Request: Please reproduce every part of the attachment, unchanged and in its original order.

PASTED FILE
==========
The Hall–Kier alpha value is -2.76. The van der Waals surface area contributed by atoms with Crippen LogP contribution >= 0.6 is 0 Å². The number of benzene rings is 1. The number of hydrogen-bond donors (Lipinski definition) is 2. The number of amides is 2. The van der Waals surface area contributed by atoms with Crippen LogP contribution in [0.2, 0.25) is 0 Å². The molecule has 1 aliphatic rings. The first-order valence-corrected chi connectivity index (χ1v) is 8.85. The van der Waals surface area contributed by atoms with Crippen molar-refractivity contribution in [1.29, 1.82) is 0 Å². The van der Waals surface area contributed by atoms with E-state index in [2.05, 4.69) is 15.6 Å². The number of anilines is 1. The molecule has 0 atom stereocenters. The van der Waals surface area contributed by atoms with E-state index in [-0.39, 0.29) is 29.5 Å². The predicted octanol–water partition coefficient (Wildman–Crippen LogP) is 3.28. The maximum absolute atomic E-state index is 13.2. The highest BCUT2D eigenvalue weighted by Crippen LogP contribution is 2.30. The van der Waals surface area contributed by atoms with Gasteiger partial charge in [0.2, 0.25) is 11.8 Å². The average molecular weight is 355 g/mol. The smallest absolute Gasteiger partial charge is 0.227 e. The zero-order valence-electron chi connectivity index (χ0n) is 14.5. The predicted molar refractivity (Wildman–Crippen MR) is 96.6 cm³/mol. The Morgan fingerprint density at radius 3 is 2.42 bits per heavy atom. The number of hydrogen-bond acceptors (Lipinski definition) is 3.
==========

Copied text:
The Hall–Kier alpha value is -2.76. The van der Waals surface area contributed by atoms with Crippen LogP contribution >= 0.6 is 0 Å². The number of benzene rings is 1. The number of hydrogen-bond donors (Lipinski definition) is 2. The number of amides is 2. The van der Waals surface area contributed by atoms with Crippen LogP contribution in [0.2, 0.25) is 0 Å². The molecule has 1 aliphatic rings. The first-order valence-corrected chi connectivity index (χ1v) is 8.85. The van der Waals surface area contributed by atoms with Crippen molar-refractivity contribution in [1.29, 1.82) is 0 Å². The van der Waals surface area contributed by atoms with E-state index in [2.05, 4.69) is 15.6 Å². The number of anilines is 1. The molecule has 0 atom stereocenters. The van der Waals surface area contributed by atoms with E-state index in [-0.39, 0.29) is 29.5 Å². The predicted octanol–water partition coefficient (Wildman–Crippen LogP) is 3.28. The maximum absolute atomic E-state index is 13.2. The highest BCUT2D eigenvalue weighted by Crippen LogP contribution is 2.30. The van der Waals surface area contributed by atoms with Gasteiger partial charge in [0.2, 0.25) is 11.8 Å². The average molecular weight is 355 g/mol. The smallest absolute Gasteiger partial charge is 0.227 e. The zero-order valence-electron chi connectivity index (χ0n) is 14.5. The predicted molar refractivity (Wildman–Crippen MR) is 96.6 cm³/mol. The Morgan fingerprint density at radius 3 is 2.42 bits per heavy atom. The number of hydrogen-bond acceptors (Lipinski definition) is 3.